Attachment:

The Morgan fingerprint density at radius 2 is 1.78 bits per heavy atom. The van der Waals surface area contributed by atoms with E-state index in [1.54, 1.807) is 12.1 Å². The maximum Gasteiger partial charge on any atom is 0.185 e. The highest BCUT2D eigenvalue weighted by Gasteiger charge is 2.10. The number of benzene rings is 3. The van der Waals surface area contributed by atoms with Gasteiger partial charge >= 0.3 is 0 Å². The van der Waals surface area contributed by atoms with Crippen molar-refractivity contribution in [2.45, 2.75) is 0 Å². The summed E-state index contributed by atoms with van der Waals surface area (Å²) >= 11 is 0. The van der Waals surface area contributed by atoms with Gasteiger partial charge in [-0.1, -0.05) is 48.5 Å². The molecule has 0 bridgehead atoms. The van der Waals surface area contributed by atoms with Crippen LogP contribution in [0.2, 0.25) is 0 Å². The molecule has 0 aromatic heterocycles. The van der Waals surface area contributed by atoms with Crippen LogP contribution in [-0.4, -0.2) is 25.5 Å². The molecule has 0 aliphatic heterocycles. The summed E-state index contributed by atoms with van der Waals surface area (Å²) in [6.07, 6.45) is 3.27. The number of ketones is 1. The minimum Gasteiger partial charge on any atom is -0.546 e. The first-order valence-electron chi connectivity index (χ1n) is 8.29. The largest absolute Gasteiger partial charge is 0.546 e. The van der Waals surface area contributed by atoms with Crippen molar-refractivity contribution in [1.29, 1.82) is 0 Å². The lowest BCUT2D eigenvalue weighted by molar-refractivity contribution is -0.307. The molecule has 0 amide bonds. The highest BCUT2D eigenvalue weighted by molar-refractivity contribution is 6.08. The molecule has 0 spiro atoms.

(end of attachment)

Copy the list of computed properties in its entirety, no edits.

The Morgan fingerprint density at radius 2 is 1.78 bits per heavy atom. The van der Waals surface area contributed by atoms with E-state index in [1.54, 1.807) is 12.1 Å². The maximum Gasteiger partial charge on any atom is 0.185 e. The highest BCUT2D eigenvalue weighted by Gasteiger charge is 2.10. The number of benzene rings is 3. The van der Waals surface area contributed by atoms with Gasteiger partial charge >= 0.3 is 0 Å². The van der Waals surface area contributed by atoms with Crippen molar-refractivity contribution in [2.45, 2.75) is 0 Å². The summed E-state index contributed by atoms with van der Waals surface area (Å²) >= 11 is 0. The van der Waals surface area contributed by atoms with Gasteiger partial charge in [-0.1, -0.05) is 48.5 Å². The molecule has 0 bridgehead atoms. The van der Waals surface area contributed by atoms with Crippen LogP contribution in [0.2, 0.25) is 0 Å². The molecule has 0 aromatic heterocycles. The van der Waals surface area contributed by atoms with Crippen LogP contribution in [-0.4, -0.2) is 25.5 Å². The molecule has 0 aliphatic heterocycles. The summed E-state index contributed by atoms with van der Waals surface area (Å²) in [6.07, 6.45) is 3.27. The number of ketones is 1. The minimum Gasteiger partial charge on any atom is -0.546 e. The first-order valence-electron chi connectivity index (χ1n) is 8.29. The largest absolute Gasteiger partial charge is 0.546 e. The van der Waals surface area contributed by atoms with Crippen molar-refractivity contribution in [1.29, 1.82) is 0 Å². The lowest BCUT2D eigenvalue weighted by molar-refractivity contribution is -0.307. The molecule has 0 amide bonds. The highest BCUT2D eigenvalue weighted by molar-refractivity contribution is 6.08. The molecule has 0 spiro atoms.